CALGARY Alberta (Reuters) - Wildlife officers shot and killed a cougar on the grounds of a hospital in the city of Calgary, Alberta, on Thursday, a spokesman for Fish and Wildlife enforcement said.
Police initially received reports of two cougars near the South Health Campus hospital in south-east Calgary at around 7:30 a.m. local time. However, Calgary Police said they were able to verify the presence of only one animal.
The cougar was first spotted in the stairwell of a hotel under construction opposite the hospital before it crossed the street and settled down in a large planter area filled with bushes, plants and long grass next to the hospital.
It was not acting aggressively, but access to that part of the hospital was restricted for public safety and patients and members of staff were directed to use different entrances. A road in front of that part of the hospital was closed.
Fish and Wildlife enforcement spokesman Brendan Cox said officers had initially hoped to tranquilize the cougar and remove it.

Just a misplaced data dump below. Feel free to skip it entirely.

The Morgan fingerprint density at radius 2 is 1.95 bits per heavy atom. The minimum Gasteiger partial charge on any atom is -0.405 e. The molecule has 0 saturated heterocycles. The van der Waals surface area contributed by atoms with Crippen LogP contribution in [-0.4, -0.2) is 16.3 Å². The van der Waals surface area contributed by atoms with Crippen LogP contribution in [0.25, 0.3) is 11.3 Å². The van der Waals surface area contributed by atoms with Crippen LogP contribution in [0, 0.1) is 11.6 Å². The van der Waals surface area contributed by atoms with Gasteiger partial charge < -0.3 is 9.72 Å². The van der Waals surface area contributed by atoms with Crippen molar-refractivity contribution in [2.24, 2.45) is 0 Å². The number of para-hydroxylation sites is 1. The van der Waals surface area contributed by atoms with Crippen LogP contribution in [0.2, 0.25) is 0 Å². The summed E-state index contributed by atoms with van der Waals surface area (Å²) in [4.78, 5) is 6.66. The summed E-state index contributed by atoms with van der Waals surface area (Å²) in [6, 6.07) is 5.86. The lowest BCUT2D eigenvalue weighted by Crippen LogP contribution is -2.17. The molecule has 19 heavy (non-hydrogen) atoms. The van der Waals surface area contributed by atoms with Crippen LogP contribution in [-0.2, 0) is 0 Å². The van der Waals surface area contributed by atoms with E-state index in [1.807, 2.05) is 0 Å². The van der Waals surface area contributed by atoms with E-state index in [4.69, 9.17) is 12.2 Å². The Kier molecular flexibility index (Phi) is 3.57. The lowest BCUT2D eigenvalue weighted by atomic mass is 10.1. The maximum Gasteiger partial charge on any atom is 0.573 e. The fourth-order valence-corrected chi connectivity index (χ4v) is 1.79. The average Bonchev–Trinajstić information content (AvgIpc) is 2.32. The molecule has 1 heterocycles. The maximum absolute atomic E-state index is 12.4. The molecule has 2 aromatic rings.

However, he said concerns that might agitate the cougar and increase the risk of it attacking someone prompted officers to make the “unfortunate and difficult” decision to kill the animal.
“It’s a public safety concern when you have a large predator like that in a populated area,” Cox said.
“Even if you do get it with a tranquilizer dart, that will agitate the animal and before the drug takes effect, there’s a high chance it will be able to escape - they are very quick and agile - and make its way toward a more populated area.”
Cougars, also known as mountain lions, are the largest wild cats in North America. They can weigh as much as 70 kilograms (140 lbs) and though they have been known to attack humans, attacks are relatively rare.
Inspector Keith Cain of Calgary Police said it was very unusual for a cougar to come into Calgary, a city of 1.1 million people nestled in the foothills of the Rocky Mountains.
“It’s a grassy area to the south of (the hospital) and the Bow River is not too far away. It’s likely that’s its natural habitat but we are not sure what caused it to come into the community,” Cain said.
Earlier this month, a mountain lion attacked a 6-year-old boy hiking on a trail with family and friends in a densely wooded preserve just west of Cupertino, California. The cougar pounced on the boy and tried to drag him away but retreated when the boy’s father and another man rushed at the animal.
Wildlife experts tracked the cougar for three days before it was found 130 yards away from the scene of the attack, 70 feet up a tree, and shot dead.
Editing by Chris Reese and Dan Grebler